- Karla Gadea
Olympic National Park is on Washington’s Olympic Peninsula in the Pacific Northwest. Olympic Park has four basic regions: the Pacific coastline, alpine areas, the west side rainforest and the dry eastern forest. The park also contains 3 different ecosystems: sub-alpine and wildflower meadow, temperate forest, and the Pacific Shore. The summit of glacier-clad Mt. Olympus is popular with climbers, and numerous hiking and backpacking trails cut through the park’s rainforests and along its Pacific coastline, and have outstanding views. The beach has unbroken stretches of wilderness ranging from 10 to 20 miles. While some beaches are primarily sand, others are covered with heavy rock and very large boulders. Bush overgrowth, slippery footing, tides and misty rainforest weather all hinder foot travel.
The geologic composition is a mélange of basaltic and oceanic sedimentary rock. The western half of the range is dominated by the peak of Mount Olympus, which rises to 7,965 ft. Mount Olympus receives a large amounts of snow, and has the greatest glaciation of any non-volcanic peak in the contiguous United States outside of the North Cascades and has several glaciers. The western side of the park is mantled by temperate rainforests, including the Hoh Rain Forest and Quinault Rainforest, which receive annual precipitation of about 150 inches (380 cm), making this perhaps the wettest area in the continental United States. It also provides habitat for many species (like the Roosevelt elk) that are native only to the Pacific Northwest coast.
Hike to Olympic Hot Springs(Year Round)(Intermediate): The Olympic Hot Springs hike is a round trip of 4.4 miles. Here, visitors can soak in one of 22 natural hot springs. The hike winds its way uphill from the Appleton Pass trailhead through old growth stands of fir and cedar. Located in the Olympic National Park, the trailhead lies at the end of Olympic Hot Springs Road, several miles above the old Glines Canyon Dam (now removed).
Hike to PJ Lake(Summer-Fall)(Intermediate): Hike to PJ Lake is a short 1.8 mile round trip to an emerald green lake in front of a collage of firs, a 30-foot waterfall, beautiful wildflowers and foliage along with deer and other wildlife. The road to access this trail is open in summer months June – late October / early November. From Port Angeles – head south on Hurricane Ridge Road to the Hurricane Ridge Visitor Center. Just before you arrive at the parking lot there is a sharp left turn onto Obstruction Point Road. This is a narrow, gravel road. About 3.5 miles down you will see the trailhead on the left hand side of the road.
Hoh River Trail to 5 mile Island(Fall-Winter)(Advanced): Hoh river trail has large trees, hanging moss, beautiful birds and Roosevelt elk. Hikers can also witness the Olympic Mountains which rise above them. The hike is a 10.6 mile round trip with a gain of 300 ft, and highest elevation of 800 ft. From Forks, head south on U.S. Highway 101 for about 13 miles. Turn east onto Upper Hoh Road and continue about 18.2 miles to the road end where the ranger station and trailhead are located.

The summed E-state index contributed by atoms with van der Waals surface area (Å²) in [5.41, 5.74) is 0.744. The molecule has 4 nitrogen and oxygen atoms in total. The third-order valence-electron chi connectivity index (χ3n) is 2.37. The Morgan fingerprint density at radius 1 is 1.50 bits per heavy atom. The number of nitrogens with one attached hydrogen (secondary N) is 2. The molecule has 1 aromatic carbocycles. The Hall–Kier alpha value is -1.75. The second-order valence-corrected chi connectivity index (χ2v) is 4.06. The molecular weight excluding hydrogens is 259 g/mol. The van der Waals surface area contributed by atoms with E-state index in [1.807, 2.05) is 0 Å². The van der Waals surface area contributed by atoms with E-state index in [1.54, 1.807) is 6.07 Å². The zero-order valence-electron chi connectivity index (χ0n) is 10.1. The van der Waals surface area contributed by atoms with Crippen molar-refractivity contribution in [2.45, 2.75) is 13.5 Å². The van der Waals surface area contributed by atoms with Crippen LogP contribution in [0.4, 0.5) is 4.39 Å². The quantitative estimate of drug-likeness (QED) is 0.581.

Kayaking and Rafting in Elwha River(Spring, Fall)(Intermediate): Visitors can raft and kayak in the Elwha Valley River. The river is a wide teal blue river with wonderful pines, and rocky hillsides on each side. Visitors can raft on the rivers amazing rapids and witness it’s plenty fish.
Dosewallips River Trail(Spring-Fall)(Intermediate): The Dosewallips River Trail is a 9 mile hike starting from the Dosewallips Trailhead with an elevation gain of 1600 feet. The Dosewallips trail is in low elevation and doesn’t get too much snowfall or rain. Start at the Dosewallips Trailhead at 560 feet elevation. The road abruptly ends at a berm, and a trail goes over it.
Hood Canal: Hood Canal has many activities for visitors like sea kayaking, sport fishing for cutthroat, spinrays, kokanees and rainbow trout. The canal stretches more than 70 miles through Washington’s forest. This is a great place for many outdoor recreation activities and nature viewing.
Ruby Beach: Ruby Beach is a beautiful beach with many rock formations, sea life, and marine life. It features many tide pools and is an easy hike down to the beach.
Hiking, Trails, Kayaking, Fishing, Hot Springs, Trail Running, Springs
Winter, Spring, Fall
Additional Logding Options
Best Western Plus Silverdale Beach (3073 NW Bucklin Hill Rd, Silverdale, WA 98383)
Phone: (360) 698-1000
Holiday Inn Express & Suites Sequim (1441 E Washington St, Sequim, WA 98382)
Phone: (360) 681-8756
Palace Hotel Port Townsend (1004 Water St, Port Townsend, WA 98368)
Phone: (360) 385-0773